Maple Leaf Foods places a high value on work life balance. Given the scope of your responsibilities, how do you achieve balance?   

There are two items I would identify. First, I try really hard not to do other people’s jobs, which is often a temptation that leaders face. I trust my team to do the jobs that they’re accountable to do and not try to be engaged in everything every moment of every day.

Second, setting personal boundaries is also really important. That includes things like at certain days or times, I’m not going to check my e-mail or I’m not going to respond if it can wait until tomorrow. I think we get into this sense that everything has to be done all the time. Certainly, there are occasions when you need to break some of your own boundaries. But I think it’s really important to define what those are and then do your best to stick to them.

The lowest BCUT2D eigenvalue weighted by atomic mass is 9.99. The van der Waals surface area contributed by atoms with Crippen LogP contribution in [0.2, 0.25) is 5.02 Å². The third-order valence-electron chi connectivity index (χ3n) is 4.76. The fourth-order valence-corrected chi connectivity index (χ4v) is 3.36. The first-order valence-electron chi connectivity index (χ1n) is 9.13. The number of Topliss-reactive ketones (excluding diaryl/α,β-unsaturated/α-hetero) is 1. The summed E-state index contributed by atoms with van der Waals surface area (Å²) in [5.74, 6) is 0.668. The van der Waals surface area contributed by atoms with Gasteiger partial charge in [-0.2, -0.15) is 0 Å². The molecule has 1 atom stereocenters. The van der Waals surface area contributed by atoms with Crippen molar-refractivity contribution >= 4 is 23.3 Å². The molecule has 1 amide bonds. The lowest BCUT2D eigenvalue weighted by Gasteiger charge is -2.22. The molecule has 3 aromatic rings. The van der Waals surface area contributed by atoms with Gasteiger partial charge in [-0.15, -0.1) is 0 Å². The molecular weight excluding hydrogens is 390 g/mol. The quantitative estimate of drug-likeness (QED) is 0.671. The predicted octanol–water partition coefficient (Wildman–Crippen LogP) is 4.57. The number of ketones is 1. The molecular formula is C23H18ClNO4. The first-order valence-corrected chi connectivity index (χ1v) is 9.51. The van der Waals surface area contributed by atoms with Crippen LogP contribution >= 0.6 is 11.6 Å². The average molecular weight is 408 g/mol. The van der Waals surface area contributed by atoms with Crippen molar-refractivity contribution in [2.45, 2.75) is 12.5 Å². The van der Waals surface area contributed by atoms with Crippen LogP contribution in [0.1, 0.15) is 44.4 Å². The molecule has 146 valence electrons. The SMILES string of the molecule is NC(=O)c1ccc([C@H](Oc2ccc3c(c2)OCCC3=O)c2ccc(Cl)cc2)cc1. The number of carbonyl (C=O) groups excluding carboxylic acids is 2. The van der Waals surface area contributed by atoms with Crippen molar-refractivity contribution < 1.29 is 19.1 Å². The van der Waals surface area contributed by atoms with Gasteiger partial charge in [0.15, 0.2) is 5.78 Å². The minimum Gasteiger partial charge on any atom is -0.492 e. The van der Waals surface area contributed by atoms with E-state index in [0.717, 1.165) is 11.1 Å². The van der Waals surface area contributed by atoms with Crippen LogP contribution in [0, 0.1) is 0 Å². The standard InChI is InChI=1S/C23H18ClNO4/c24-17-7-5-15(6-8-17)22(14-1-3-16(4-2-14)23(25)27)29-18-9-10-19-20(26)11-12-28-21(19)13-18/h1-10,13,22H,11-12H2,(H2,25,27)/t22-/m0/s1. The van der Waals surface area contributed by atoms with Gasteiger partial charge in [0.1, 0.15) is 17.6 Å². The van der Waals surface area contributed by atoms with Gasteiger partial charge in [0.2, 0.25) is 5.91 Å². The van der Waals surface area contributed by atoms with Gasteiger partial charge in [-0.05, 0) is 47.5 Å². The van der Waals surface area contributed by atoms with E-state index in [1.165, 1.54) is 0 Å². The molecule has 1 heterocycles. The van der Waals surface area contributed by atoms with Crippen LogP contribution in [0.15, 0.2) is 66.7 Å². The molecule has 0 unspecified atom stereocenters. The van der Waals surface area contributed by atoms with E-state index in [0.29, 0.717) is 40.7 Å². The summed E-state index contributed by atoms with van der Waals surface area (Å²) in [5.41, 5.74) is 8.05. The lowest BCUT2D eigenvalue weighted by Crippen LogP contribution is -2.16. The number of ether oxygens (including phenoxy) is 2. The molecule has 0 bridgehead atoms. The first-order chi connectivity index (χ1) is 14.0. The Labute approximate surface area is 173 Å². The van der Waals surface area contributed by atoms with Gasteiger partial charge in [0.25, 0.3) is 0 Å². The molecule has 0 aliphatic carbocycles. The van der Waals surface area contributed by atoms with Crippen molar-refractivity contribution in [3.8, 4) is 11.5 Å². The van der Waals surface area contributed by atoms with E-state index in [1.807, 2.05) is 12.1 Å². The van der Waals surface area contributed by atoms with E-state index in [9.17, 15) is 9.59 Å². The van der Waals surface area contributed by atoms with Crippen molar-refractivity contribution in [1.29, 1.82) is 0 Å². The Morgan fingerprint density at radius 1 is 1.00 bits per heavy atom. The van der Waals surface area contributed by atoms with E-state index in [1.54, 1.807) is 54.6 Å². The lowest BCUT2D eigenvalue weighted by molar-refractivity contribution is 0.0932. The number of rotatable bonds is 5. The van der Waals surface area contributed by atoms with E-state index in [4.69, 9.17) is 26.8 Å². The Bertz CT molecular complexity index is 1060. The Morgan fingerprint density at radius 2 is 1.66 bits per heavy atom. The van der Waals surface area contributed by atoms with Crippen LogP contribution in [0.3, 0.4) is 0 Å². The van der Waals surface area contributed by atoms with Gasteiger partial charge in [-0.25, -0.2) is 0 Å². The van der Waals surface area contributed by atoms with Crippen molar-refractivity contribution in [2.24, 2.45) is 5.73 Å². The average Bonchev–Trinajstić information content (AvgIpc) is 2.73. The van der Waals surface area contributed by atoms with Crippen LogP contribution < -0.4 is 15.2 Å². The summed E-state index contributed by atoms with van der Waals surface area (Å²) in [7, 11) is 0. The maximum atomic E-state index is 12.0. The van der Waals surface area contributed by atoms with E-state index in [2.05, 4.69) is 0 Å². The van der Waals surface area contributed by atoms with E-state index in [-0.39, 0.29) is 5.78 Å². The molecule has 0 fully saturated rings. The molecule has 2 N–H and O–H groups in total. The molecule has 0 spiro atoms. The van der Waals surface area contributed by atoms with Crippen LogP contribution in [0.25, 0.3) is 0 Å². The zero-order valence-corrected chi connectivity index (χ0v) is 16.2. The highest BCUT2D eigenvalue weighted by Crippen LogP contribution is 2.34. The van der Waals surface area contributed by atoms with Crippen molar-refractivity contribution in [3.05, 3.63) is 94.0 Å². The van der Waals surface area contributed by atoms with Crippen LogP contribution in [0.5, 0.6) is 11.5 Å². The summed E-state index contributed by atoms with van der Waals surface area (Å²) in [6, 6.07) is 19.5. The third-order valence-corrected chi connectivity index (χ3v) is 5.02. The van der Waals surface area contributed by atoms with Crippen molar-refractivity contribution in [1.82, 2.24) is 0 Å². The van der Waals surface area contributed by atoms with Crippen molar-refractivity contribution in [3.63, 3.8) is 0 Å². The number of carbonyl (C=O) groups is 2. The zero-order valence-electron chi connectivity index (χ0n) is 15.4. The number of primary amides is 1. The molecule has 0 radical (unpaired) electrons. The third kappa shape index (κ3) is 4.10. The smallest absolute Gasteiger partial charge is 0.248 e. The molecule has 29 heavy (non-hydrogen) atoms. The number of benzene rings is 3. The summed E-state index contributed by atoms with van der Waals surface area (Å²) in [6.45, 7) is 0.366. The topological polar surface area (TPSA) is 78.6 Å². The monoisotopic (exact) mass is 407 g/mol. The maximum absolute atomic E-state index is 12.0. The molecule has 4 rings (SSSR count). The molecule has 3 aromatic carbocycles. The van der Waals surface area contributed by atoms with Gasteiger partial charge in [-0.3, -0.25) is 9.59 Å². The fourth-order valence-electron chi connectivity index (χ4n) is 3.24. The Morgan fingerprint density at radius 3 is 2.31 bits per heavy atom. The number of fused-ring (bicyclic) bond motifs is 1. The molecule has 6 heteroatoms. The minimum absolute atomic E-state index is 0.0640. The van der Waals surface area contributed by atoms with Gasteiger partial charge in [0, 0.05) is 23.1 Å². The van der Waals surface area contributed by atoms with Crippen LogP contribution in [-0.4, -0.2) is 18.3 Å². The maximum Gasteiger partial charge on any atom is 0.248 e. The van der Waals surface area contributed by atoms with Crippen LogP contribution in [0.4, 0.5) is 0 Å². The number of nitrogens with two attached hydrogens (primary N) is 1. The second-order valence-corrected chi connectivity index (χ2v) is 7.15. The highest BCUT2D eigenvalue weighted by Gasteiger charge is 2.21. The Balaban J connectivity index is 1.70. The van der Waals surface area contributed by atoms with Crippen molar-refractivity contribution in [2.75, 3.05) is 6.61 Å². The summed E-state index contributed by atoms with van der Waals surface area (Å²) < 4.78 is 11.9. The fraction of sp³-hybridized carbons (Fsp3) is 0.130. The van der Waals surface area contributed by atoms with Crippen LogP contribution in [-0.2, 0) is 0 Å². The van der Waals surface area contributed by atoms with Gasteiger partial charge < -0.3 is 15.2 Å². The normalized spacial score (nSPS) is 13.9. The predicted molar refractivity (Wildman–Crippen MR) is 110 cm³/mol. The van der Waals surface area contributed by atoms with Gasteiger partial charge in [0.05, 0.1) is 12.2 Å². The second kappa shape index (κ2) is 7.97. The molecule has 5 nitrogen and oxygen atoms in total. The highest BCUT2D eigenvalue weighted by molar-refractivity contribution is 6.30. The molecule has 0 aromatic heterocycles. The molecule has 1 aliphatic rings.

If we walked into your living room right now, what unusual or interesting item would we find?

In our living room, you’d find an Aztec calendar from the experience we had when my family lived in Mexico City. It was just an awesome experience and challenging in many ways, but really rewarding and interesting. Not only did we bring back an Aztec calendar, but we brought back an authentic Mexican Chihuahua – and our youngest child, who was also born there.

What hobby do you have that might surprise the company to learn about?

About a year ago, I started getting into 3D printing. I find that it really scratches an itch that I have for perfection and trying to constantly tweak things. It’s just fun to see these things build up from the ground, basically one layer at a time, and the slightest imperfection can ruin everything that comes after.  I think there’s a business lesson in there somewhere.